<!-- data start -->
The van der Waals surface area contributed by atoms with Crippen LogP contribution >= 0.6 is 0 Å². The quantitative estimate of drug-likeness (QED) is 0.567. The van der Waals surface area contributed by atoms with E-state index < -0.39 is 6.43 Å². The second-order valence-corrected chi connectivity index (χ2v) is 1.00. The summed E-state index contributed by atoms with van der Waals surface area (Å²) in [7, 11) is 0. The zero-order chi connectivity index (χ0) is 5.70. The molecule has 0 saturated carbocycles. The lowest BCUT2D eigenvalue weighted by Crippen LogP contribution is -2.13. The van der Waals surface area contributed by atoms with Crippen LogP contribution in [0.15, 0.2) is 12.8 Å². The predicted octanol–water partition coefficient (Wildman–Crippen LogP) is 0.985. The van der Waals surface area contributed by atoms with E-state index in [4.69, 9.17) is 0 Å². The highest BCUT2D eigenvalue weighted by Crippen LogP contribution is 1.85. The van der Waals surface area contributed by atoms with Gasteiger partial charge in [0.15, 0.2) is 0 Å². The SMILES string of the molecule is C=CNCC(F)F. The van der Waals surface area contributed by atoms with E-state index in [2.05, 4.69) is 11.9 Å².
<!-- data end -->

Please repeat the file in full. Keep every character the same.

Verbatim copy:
The van der Waals surface area contributed by atoms with Crippen LogP contribution >= 0.6 is 0 Å². The quantitative estimate of drug-likeness (QED) is 0.567. The van der Waals surface area contributed by atoms with E-state index < -0.39 is 6.43 Å². The second-order valence-corrected chi connectivity index (χ2v) is 1.00. The summed E-state index contributed by atoms with van der Waals surface area (Å²) in [7, 11) is 0. The zero-order chi connectivity index (χ0) is 5.70. The molecule has 0 saturated carbocycles. The lowest BCUT2D eigenvalue weighted by Crippen LogP contribution is -2.13. The van der Waals surface area contributed by atoms with Crippen LogP contribution in [0.15, 0.2) is 12.8 Å². The predicted octanol–water partition coefficient (Wildman–Crippen LogP) is 0.985. The van der Waals surface area contributed by atoms with E-state index in [4.69, 9.17) is 0 Å². The highest BCUT2D eigenvalue weighted by Crippen LogP contribution is 1.85. The van der Waals surface area contributed by atoms with Gasteiger partial charge in [0.15, 0.2) is 0 Å². The SMILES string of the molecule is C=CNCC(F)F. The van der Waals surface area contributed by atoms with E-state index in [2.05, 4.69) is 11.9 Å².